Typically, prices drop at the gas pump during the winter as foul weather keeps Americans off the roads. But something extraordinary is happening this year: gas prices are skyrocketing.
National average for normal gas It jumped to $3.51 a gallon on Friday, according to AAA. Although this is a far cry from the record $5.02 a gallon set last June, gas prices were up 12 cents last week and 41 cents last month.
Finally, the national average is up more than 9% since the end of last year — the largest year-on-year increase since 2009, according to Bespoke Investment Group.
AAA says some states had much larger gains over the past month, including Colorado (98 cents), Georgia (70 cents), Delaware (62 cents), Ohio (60 cents) and Florida (59 cents).
The unusual jump in fuel prices in the winter season is catching the attention of American drivers who are already grappling with soaring prices at the supermarket. It also threatens to undermine improvements in the inflationary crisis that gripped the economy for most of last year.
So, why are gas prices jumping?
Not because demand is still weak, even at this time of year.
Rather, the problem is the display.
Extreme weather across much of the United States towards the end of last year caused a series of outages at refineries that produce the gasoline, jet fuel and diesel that keep the economy booming.
For example, Colorado’s only refinery, the Suncor refinery outside Denver, has failed due to freezing temperatures. When the refinery attempted to restart, it suffered a fire and equipment was damaged.
Suncor has indicated that the refinery — which Lipow Oil Associates says represents 17% of the Rocky Mountain region’s refining capacity — may be offline for at least weeks.
That helps explain why gas prices in Colorado have risen by about $1 a gallon over the past month.
Refineries elsewhere have also been sidelined by extreme weather. US refineries are operating at just 86% of capacity, down from the 90% range in mid-December, according to Custom Designer.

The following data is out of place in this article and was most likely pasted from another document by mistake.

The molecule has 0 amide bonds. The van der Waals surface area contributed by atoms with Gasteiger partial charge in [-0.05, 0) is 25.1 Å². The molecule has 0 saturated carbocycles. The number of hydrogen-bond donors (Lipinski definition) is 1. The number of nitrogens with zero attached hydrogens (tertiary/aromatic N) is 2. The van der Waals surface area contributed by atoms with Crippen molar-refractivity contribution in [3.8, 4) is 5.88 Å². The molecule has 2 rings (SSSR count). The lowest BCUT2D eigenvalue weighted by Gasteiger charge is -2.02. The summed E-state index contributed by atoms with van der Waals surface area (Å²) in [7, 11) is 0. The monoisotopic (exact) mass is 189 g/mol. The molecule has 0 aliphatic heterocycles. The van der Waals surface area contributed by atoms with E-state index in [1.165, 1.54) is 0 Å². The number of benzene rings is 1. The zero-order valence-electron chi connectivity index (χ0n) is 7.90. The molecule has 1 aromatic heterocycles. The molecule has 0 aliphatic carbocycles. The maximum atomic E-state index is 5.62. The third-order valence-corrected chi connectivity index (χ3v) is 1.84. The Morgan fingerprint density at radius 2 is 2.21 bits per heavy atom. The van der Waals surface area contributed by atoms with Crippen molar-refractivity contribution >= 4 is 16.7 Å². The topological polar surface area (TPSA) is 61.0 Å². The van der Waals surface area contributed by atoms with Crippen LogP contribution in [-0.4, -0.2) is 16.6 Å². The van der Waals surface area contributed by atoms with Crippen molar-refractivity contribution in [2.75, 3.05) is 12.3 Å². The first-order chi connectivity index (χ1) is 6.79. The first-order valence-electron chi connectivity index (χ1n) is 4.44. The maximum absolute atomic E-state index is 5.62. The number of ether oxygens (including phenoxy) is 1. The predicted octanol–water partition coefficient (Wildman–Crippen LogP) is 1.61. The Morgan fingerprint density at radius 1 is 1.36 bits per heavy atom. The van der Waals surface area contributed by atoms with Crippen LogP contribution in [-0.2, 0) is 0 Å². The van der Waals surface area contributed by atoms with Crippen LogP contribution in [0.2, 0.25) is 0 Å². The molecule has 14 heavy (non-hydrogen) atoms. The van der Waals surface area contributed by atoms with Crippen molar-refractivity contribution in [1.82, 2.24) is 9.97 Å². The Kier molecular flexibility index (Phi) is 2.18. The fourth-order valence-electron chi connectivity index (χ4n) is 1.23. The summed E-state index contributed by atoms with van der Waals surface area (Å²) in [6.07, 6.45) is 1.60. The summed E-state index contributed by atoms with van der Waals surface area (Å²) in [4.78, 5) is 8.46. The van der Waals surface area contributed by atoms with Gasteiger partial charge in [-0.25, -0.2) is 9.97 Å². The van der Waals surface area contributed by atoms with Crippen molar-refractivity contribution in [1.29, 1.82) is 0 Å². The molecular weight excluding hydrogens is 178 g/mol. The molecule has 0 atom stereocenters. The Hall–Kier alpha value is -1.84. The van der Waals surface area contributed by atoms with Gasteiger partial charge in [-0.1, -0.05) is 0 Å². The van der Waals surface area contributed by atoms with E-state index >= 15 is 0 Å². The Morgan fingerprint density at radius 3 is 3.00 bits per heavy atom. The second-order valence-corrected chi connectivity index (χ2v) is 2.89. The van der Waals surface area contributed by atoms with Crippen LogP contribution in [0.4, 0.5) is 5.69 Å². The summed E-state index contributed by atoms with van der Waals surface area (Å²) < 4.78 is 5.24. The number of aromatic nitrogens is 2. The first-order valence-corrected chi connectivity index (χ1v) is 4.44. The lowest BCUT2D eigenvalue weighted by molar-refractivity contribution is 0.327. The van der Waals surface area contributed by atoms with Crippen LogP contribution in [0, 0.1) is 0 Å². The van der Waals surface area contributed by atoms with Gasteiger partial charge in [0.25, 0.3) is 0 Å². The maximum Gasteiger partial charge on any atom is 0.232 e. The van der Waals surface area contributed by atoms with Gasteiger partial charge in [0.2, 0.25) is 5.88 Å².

Beyond the refinery troubles, oil prices have soared, which has helped push prices at the pump north.
Since dropping to $71.02 a barrel on December 9, US oil prices have jumped about 16% to around $82.30 on Friday. This increase was driven in part by expectations of higher global demand as China relaxes its Covid-19 policies.
At the same time, oil markets are no longer receiving massive injections of emergency oil from the Strategic Petroleum Reserve. The Biden administration has shifted from releasing unprecedented amounts of oil from this stockpile to starting the process of refilling it.
The good news is that some refinery issues may be temporary, which means that supply must catch up with demand.
The bad news is that some experts warn that gas prices may continue to rise anyway.
Andy Lipow, president of Lipow Oil Associates, expects the national average to reach $3.65 a gallon come spring.
Patrick De Haan, Head of Petroleum Analysis at GasBuddy, worries about Typical spring jump in prices will be pulled forward.
“Instead of $4 a gallon in May, it could happen as early as March,” de Haan told CNN. “There are more upside risks than downside risks.”
The return of $4 in gas would be painful for drivers and could erode consumer confidence. Moreover, the pain at the pump would complicate the inflation picture while the Fed debates whether to slow down its campaign to raise interest rates.
The Cleveland Fed’s inflation nowcast model is projecting a 0.6% month-over-month increase in the consumer price index for January. If true, it would represent a significant acceleration compared to the 0.1% decline in prices between November and December.
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